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Strategies for Managing Cotton Root Rot (CRR) Disease in Texas Wine Grapes
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Among the challenges facing the Texas winegrape industry is Phymatotrichopsis omnivora, the cotton root rot (CRR) pathogen. A survey instrument was created and distributed to grape growers which revealed that the disease is a serious problem in counties where acreage of new vineyards is on the increase. Grape growers expressed significant concern because there were no effective recommendations for disease control. One control option for growers is the use of promising rootstock x scion combinations. In 2012, a root stock field trial was planted with two own-rooted grape varieties (Chardonnay, Merlot) and the same two varieties on Dog Ridge root stock. Both varieties on the root stock showed a significant statistical difference in disease development when compared to own-rooted vines. Merlot own-rooted vines were more resistant than the Chardonnay own-rooted vines. Two experimental fungicide field trials were initiated in vineyards in the spring of 2012. In one vineyard, several fungicides were tested including flutriafol, a fungicide being used successfully to control CRR on cotton. In the commercial vineyard in Travis County, TX, flutriafol was applied at 0.26 lbs/a.i./acre (1X), 2.6 lbs/a.i./acre (10X), and 5.2 lbs/a.i./acre (20X) through a manually applied soil drench. There was a significantly lower level of disease development in the 10X plots, as compared to untreated controls. Vines treated with a 10X rate of flutriafol also showed decreased incidence of non-target foliar pathogens and possible plant health effects when compared to the other treatments. In 2014, two new field trials were established using chemigation at an established vineyard and a newly planted vineyard. The experimental block at the newly planted vineyard consisted of 30 rows of Petite Syrah on 5BB rootstock containing 118 vines/row. Two rates of flutriafol at 0.26 lbs/a.i./acre (1X) and 0.52 lbs/a.i./acre (2X) were applied through the irrigation system with 10 plots (rows)/treatment. In the untreated plots, disease increased from 0-5.5% over a 12 week period following treatments. No disease was observed until week 11 in any of the treated plots. However, by week 12, disease incidence had increased to 2.5% and 1.4% in the 1X and 2X plots, respectively. Based on these and similar studies, a Section 24(c) special local needs registration was requested and granted for use by the grape growers to control Phymatotrichopsis omnivora.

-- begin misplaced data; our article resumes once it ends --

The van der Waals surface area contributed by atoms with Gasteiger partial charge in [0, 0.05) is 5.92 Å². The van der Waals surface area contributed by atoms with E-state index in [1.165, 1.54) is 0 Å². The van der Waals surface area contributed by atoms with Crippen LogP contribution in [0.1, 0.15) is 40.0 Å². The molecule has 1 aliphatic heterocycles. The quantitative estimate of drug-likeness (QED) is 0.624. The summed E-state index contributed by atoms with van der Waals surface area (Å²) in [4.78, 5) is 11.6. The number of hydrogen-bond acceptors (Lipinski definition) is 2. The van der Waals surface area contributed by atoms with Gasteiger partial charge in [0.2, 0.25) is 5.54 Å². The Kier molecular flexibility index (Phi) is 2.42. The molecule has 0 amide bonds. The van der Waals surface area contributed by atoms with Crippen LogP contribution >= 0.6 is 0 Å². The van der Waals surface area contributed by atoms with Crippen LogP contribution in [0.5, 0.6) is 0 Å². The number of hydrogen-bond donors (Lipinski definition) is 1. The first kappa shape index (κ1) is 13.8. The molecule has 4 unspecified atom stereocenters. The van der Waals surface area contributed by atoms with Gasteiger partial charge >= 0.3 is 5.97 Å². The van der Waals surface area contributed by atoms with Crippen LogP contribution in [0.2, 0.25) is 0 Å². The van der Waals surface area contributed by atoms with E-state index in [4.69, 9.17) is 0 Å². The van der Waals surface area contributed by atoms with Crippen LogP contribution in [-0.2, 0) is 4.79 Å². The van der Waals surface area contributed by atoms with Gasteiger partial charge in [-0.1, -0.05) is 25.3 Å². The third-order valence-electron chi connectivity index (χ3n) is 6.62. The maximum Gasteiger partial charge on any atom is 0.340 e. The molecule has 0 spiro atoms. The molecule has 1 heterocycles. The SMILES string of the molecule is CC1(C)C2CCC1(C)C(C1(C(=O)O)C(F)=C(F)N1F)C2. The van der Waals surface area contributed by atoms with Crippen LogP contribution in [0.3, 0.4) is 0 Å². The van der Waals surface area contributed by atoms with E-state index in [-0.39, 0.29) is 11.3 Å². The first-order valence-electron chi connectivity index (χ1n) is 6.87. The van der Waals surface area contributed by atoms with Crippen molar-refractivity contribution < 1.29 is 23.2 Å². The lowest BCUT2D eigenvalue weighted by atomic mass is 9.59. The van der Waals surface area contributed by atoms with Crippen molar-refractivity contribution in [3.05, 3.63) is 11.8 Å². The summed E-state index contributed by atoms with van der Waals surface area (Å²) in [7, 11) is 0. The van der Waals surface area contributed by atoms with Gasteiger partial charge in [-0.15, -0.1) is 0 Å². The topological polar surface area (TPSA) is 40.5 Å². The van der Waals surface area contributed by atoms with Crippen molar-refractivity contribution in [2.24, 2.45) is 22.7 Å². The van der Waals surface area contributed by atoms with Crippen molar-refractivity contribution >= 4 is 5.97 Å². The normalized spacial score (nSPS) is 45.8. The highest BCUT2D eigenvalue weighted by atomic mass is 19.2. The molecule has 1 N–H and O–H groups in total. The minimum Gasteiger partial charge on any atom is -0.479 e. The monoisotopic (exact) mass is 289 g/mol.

McBride, Sheila Ann (2016). Strategies for Managing Cotton Root Rot (CRR) Disease in Texas Wine Grapes. Master's thesis, Texas A & M University. Available electronically from